"Make room for Colonel Crockett!" said the usher at the White House, one evening, when the famous Congressman from the backwoods presented himself with a number of other callers. "Colonel Crockett makes room for himself!" was the exclamation of the Member as he strode into the room. The incident is typical of the man. Gifted by nature with an exhaustless fund of humor, born to privation, hardship and labor, trained, not in the school of books, but in the severer one of experience, he exhibited true manliness, honesty and bravery in all his words and actions. Colonel Crockett lacked the refinements which a truer education would have given him: he said and did things which cannot be held up as models for the youth of to-day; but a profound sense of justice and of devotion to right permeated his entire life. Rough and uncultured though he was, his career contains much that is commendable and worthy of imitation. His moral heroism was displayed in his defiance of the vast powers of President Jackson when political ruin was the almost inevitable consequence. Of no man can it more truly be said that he preferred being right to being President.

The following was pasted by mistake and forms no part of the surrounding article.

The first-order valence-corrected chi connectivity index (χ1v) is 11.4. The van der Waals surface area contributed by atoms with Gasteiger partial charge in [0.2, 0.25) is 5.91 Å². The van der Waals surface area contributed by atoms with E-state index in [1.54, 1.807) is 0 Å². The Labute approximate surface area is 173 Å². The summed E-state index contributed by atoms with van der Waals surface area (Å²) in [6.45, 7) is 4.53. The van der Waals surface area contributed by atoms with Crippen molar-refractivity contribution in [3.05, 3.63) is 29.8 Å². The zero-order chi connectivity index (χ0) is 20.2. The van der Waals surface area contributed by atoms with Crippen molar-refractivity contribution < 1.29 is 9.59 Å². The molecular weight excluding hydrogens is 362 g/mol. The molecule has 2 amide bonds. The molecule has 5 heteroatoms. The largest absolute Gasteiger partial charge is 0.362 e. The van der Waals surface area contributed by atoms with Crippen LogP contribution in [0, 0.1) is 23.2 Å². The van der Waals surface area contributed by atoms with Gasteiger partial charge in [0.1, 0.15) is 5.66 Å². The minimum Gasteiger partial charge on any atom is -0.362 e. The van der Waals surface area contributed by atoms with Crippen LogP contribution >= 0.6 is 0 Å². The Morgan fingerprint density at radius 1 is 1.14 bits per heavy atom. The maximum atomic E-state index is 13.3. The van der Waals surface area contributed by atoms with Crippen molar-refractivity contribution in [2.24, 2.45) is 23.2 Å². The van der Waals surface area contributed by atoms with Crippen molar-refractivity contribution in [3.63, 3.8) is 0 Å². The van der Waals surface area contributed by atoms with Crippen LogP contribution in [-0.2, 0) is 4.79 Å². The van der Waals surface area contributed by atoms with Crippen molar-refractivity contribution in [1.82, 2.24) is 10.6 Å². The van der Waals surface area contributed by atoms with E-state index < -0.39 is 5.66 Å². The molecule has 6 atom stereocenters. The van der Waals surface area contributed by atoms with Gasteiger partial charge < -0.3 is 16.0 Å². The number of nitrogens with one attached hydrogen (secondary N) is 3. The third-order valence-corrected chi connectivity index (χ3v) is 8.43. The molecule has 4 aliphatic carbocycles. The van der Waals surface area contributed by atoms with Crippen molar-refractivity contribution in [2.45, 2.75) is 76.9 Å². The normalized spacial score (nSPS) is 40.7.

His personal daring was shown on many a battle-field; in the dim woods, when, singlehanded, he encountered the savage bear; in the swamps, when struggling against malaria, starvation, and the wily Creek warrior; when coursing on his mustang over the Texan prairie and pursued by the fierce Comanche; and when, day after day and night after night, he loaded and fired his deadly rifle from within the sulphurous walls of the Alamo, while Santa Anna and his hosts closed about him and his fellow-patriots in a circle of flame and fire, and when, panting, begrimed and bloody, he stood with the handful of survivors until he saw, like a lightning-flash, the treachery of the Mexican dictator, and, making a last desperate rush, with his drawn bowie-knife, he perished when within a pace of the traitor. Not a defender lived to tell the story of the sublime defence of the Alamo. Neither ancient nor modern history affords a grander exhibition of heroism than was shown on that crimson day when the blood of the Spartan band became the seed from which sprang Texan independence.
Who has ever stood with bared head, and read without a quicker heart-throb, those words chiseled in the cenotaph in the Texan capital, and since destroyed by fire ?- "THERMOPYLAE HAD ITS MESSENGER OF DEFEAT: THE ALAMO HAD NONE !"